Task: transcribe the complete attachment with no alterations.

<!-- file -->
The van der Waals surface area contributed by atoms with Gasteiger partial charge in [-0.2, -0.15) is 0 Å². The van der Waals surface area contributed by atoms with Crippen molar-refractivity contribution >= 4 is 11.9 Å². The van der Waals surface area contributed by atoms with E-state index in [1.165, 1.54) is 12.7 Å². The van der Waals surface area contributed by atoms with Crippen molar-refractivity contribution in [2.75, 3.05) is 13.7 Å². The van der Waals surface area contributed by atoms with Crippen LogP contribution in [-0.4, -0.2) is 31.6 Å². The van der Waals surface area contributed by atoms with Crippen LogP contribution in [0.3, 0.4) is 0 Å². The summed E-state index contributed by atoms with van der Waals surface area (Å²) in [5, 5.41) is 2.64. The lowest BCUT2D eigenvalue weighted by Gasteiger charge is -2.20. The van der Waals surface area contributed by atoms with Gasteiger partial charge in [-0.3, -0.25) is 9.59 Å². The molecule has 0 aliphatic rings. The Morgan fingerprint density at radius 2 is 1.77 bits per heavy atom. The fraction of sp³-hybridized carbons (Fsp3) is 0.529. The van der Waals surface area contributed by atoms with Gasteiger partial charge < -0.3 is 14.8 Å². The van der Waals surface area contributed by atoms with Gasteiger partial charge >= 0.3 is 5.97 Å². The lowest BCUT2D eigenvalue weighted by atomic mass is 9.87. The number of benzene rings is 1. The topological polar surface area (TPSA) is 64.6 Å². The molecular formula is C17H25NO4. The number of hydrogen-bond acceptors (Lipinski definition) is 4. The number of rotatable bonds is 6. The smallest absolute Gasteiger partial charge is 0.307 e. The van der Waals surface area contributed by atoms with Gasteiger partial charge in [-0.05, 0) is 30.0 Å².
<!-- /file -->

The van der Waals surface area contributed by atoms with Gasteiger partial charge in [-0.2, -0.15) is 0 Å². The van der Waals surface area contributed by atoms with Crippen molar-refractivity contribution >= 4 is 11.9 Å². The van der Waals surface area contributed by atoms with E-state index in [1.165, 1.54) is 12.7 Å². The van der Waals surface area contributed by atoms with Crippen molar-refractivity contribution in [2.75, 3.05) is 13.7 Å². The van der Waals surface area contributed by atoms with Crippen LogP contribution in [-0.4, -0.2) is 31.6 Å². The van der Waals surface area contributed by atoms with Crippen LogP contribution in [0.3, 0.4) is 0 Å². The summed E-state index contributed by atoms with van der Waals surface area (Å²) in [5, 5.41) is 2.64. The lowest BCUT2D eigenvalue weighted by Gasteiger charge is -2.20. The van der Waals surface area contributed by atoms with Gasteiger partial charge in [-0.3, -0.25) is 9.59 Å². The molecule has 0 aliphatic rings. The Morgan fingerprint density at radius 2 is 1.77 bits per heavy atom. The fraction of sp³-hybridized carbons (Fsp3) is 0.529. The van der Waals surface area contributed by atoms with Gasteiger partial charge < -0.3 is 14.8 Å². The van der Waals surface area contributed by atoms with Gasteiger partial charge >= 0.3 is 5.97 Å². The lowest BCUT2D eigenvalue weighted by atomic mass is 9.87. The number of benzene rings is 1. The topological polar surface area (TPSA) is 64.6 Å². The molecular formula is C17H25NO4. The number of hydrogen-bond acceptors (Lipinski definition) is 4. The number of rotatable bonds is 6. The smallest absolute Gasteiger partial charge is 0.307 e. The van der Waals surface area contributed by atoms with Gasteiger partial charge in [-0.05, 0) is 30.0 Å².